News


 Allegheny County Chief Executive Rich Fitzgerald responds to charges by Controller Chelsa Wagner.
Darrell Sapp/Post-Gazette
Allegheny County Chief Executive Rich Fitzgerald responds to charges by Controller Chelsa Wagner.

Fitzgerald, Wagner try to bury the hatchet over lunch

Both described the meeting as an effort to forge a more productive approach to the issues of county government.


 In this Nov. 1, 2014, file photo, an American Ethanol label is shown on a NASCAR race car gas tank at Texas Motor Speedway in Fort Worth, Texas.

Latest U.S. proposal for ethanol could have political fallout

The Obama administration’s latest plan on ethanol, the corn-based renewable fuel, probably will not have a major effect on pump prices.



Moon residents lobbying for Port Authority bus ‘‍tweak’

Groups in Moon want to have it both ways: Port Authority bus service that picks up passengers rather than running empty on return trips.



Crawford County hit hard by tornadoes since 1900

It’s the county’s relatively flat terrain combined with unstable air above that may stoke thunderstorms into tornadoes.


Nation


Hastert case is said to be linked to decades-old sexual abuse

Federal prosecutors on Thursday announced the indictment of former House Speaker J. Dennis Hastert.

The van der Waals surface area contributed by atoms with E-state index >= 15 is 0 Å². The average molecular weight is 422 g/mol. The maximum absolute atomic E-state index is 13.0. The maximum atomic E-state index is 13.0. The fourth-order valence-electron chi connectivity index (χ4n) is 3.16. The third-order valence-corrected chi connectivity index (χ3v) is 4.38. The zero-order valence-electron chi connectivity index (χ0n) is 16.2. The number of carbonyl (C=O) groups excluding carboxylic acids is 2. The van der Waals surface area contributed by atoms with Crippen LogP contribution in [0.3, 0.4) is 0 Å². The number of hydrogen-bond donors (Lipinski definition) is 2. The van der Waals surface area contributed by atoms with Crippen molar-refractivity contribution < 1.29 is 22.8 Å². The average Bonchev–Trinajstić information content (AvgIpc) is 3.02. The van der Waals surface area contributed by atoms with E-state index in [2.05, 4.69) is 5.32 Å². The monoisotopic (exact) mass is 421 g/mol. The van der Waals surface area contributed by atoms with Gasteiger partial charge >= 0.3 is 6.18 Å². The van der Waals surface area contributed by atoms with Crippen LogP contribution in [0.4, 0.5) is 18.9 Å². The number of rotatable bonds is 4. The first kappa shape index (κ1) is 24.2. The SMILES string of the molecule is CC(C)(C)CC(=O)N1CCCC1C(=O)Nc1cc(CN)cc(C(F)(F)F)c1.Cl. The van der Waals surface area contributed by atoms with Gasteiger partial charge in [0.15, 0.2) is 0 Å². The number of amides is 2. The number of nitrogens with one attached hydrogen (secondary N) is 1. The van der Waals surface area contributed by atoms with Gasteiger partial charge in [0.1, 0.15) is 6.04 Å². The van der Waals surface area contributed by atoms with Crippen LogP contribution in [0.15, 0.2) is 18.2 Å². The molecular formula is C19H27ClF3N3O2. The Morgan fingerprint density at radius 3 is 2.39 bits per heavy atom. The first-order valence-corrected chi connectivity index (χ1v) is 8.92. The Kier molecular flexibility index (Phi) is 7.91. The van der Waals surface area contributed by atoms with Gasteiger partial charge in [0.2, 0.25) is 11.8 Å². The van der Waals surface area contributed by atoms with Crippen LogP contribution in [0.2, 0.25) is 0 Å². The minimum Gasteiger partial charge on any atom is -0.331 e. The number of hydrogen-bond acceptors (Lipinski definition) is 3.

FBI: DNA lab errors extend to 1999

The FBI is telling crime labs that forensic data for thousands of cases may have errors related to DNA.


 

World


Talks on Asia’s migration crisis end with plans to target root causes

Delegates from more than 17 governments agreed to create job incentives, provide training and enhance “a sense of security and belonging.”



Water revolution in Israel overcomes any threat of drought

Desalination, recycling and conservation in the wake of a drought that began in 2005 have now given Israel all the water it says it needs.


 
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The Long Journey Home

A family photograph of Charles Johnston with Diana taken on an unknown date. On the back Diana wrote, "I am always thinking of you." He went missing when his B-24 bomber was shot down by the Japanese in New Guinea on April 10, 1944. It would take 70 years for his remains to be found and identified.
A special series by the Post-Gazette follows a Pittsburgh man's journey to the other side of the Earth to fight in World War II and the 70 years it would take for his remains to be found, identified and returned to the United States.

Read about Tech. Sgt. Charles L. Johnston Jr. and his homecoming.

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Early Returns


Perry on Politics: Flaws abound in 2016 presidential field

It seems that another Republican joins the race to win his or her party's presidential nomination almost every day. It was


Peduto hits the road again

Mayor Bill Peduto is on the road again less than 48 hours after returning from a three-night trip to Cuba described as an